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Lawyer-cum-writer challenges Berlusconi

April 30, 2009

By Guy Dinmore and Giulia Segreti

Published: April 30 2009

Dario Franceschini – a Catholic lawyer and fiction writer unexpectedly thrust into leading Italy’s opposition Democratic party – has a long hill to climb to challenge Silvio Berlusconi’s still popular yet increasingly authoritarian government.

In common with other centre-left parties across Europe, Italy’s Democrats have struggled to find a coherent response to the economic crisis. With Mr Berlusconi’s sway over television through the powers of office and his own media empire, Mr Franceschini has a particular problem in making his voice heard.

Defeat in local elections after a string of provincial corruption scandals led Walter Veltroni to quit abruptly as party leader in February, leaving the Democrats at their lowest point since losing power in national elections a year ago.

Mr Franceschini, his deputy, was seen as a stop-gap leader, rather strait-laced and, as a former old-order Christian Democrat, unlikely to unite a fractious party born in 2007 out of a merger of progressive Catholics and a larger core of former communists.

Yet by exploiting Mr Berlusconi’s vulnerability to accusations of complacency as Italy enters a second year of recession, Mr Franceschini, 50, is trying to turn the tide.

“Berlusconi has a unique attitude. Other governments have explained and tackled the crisis but ours has chosen to hide and deny,” he says in an interview.

“Berlusconi says everyone should save themselves,” he adds. “The tragic error is to pit everyone against everyone. Our party will certainly not make this mistake. Our priority is to protect the weaker and restore a national identity to overcome the crisis.”

Mr Berlusconi’s popularity rating fell to 52 per cent in March from 62 per cent last October, according to an Ipsos poll, but rebounded somewhat after the Abruzzo earthquake of April 6.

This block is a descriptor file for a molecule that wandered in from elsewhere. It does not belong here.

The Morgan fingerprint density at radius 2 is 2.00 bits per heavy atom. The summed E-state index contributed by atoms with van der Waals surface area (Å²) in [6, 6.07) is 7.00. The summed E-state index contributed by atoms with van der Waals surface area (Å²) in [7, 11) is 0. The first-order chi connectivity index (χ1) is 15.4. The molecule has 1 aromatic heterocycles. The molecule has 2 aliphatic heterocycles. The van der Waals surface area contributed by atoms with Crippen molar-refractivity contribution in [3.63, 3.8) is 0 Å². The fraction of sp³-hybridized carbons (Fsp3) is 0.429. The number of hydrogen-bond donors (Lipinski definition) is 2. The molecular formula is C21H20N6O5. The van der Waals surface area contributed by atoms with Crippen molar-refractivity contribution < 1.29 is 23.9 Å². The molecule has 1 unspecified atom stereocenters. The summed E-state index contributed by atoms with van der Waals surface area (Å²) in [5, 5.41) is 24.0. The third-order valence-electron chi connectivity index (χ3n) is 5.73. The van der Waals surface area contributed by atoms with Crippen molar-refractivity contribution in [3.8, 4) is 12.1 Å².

Polls show the Democrats heading for a resounding defeat in June’s European and local Italian elections. The loss of two electoral allies who have decided to run alone – the Radicals and Italy of Values – could cost the Democrats dearly and once again expose splits within the opposition that have benefited Mr Berlusconi.

Giorgio Napolitano, head of state and guardian of the constitution, is said by aides to be extremely concerned about the weakness of the opposition while Mr Berlusconi seeks to increase the powers of the executive and diminish the role of parliament.

Growing ranks of unemployed workers, joined by students, see themselves as politically disenfranchised, raising the risk of social unrest.

‘There have been too many quarrels. The problems within the party must now be solved among us’
Dario Franceschini

This is the legacy of Mr Veltroni’s decision to lead the Democrats into last year’s general elections alone, ditching a rocky alliance with parties of the radical left that had destabilised the previous centre-left coalition government.

As Italy shifted to the right, the splintered radical left failed to win a single parliamentary seat. The Democrats put up such a broad list of candidates – notably including the head of the Confindustria business lobby’s youth wing – that it lost its own identity in the eyes of many left-wing voters.

Mr Franceschini nonetheless rejects a return to the old days of multiple alliances. He insists the party will remain all embracing with “laymen and Catholics, moderates and more left-wing currents, unions and entrepreneurial organisations”.

Internal divisions that undermined his predecessor must stop, he says. “There have been too many quarrels. The problems within the party must now be solved among us, behind closed doors.”

Mr Franceschini and the centre-right do share one vision however – Italy as a “normal” European country with a two-party system. In this context he welcomed the recent merger of Mr Berlusconi’s Forza Italia with the right-wing National Alliance to form the new People of Liberty.

“Italy needs simpler and clearer politics,” he says.

Mr Franceschini, struggling to make an impact on public debate, has made a mark however in challenging Mr Berlusconi’s low-key response to the economic crisis.

The Democrats are proposing an extra 2 per cent tax on incomes over €120,000 ($159,000); welfare benefits for laid-off short-term workers; and reversal of cuts in anti-poverty funding for local councils.

Accusations that the government has reversed measures to combat tax evasion also strike a chord.

Mr Berlusconi’s substantial parliamentary majority could see him through a full term until 2013. But in a sign he perceives his opponent might be stronger than expected, the billionaire premier has resorted to time-honoured smear tactics. Mr Franceschini, he says unconvincingly, is a “Catholic Communist”.

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